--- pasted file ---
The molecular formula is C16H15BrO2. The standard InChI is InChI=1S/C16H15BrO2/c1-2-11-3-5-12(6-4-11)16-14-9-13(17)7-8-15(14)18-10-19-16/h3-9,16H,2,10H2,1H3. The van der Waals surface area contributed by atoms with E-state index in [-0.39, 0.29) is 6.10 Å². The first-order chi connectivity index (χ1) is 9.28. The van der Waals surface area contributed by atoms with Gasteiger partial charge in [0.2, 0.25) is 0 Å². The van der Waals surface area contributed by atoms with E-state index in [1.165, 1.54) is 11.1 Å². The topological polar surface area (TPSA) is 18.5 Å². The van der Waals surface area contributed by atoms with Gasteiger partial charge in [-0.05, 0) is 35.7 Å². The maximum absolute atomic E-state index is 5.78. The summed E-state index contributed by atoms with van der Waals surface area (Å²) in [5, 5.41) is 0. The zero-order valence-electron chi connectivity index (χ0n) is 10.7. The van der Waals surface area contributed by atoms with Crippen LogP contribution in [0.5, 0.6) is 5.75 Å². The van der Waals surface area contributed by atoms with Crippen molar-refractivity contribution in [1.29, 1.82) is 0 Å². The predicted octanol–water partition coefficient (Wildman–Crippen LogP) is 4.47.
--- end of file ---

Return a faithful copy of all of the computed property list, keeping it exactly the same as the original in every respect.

The molecular formula is C16H15BrO2. The standard InChI is InChI=1S/C16H15BrO2/c1-2-11-3-5-12(6-4-11)16-14-9-13(17)7-8-15(14)18-10-19-16/h3-9,16H,2,10H2,1H3. The van der Waals surface area contributed by atoms with E-state index in [-0.39, 0.29) is 6.10 Å². The first-order chi connectivity index (χ1) is 9.28. The van der Waals surface area contributed by atoms with Gasteiger partial charge in [0.2, 0.25) is 0 Å². The van der Waals surface area contributed by atoms with E-state index in [1.165, 1.54) is 11.1 Å². The topological polar surface area (TPSA) is 18.5 Å². The van der Waals surface area contributed by atoms with Gasteiger partial charge in [-0.05, 0) is 35.7 Å². The maximum absolute atomic E-state index is 5.78. The summed E-state index contributed by atoms with van der Waals surface area (Å²) in [5, 5.41) is 0. The zero-order valence-electron chi connectivity index (χ0n) is 10.7. The van der Waals surface area contributed by atoms with Crippen LogP contribution in [0.5, 0.6) is 5.75 Å². The van der Waals surface area contributed by atoms with Crippen molar-refractivity contribution in [1.29, 1.82) is 0 Å². The predicted octanol–water partition coefficient (Wildman–Crippen LogP) is 4.47.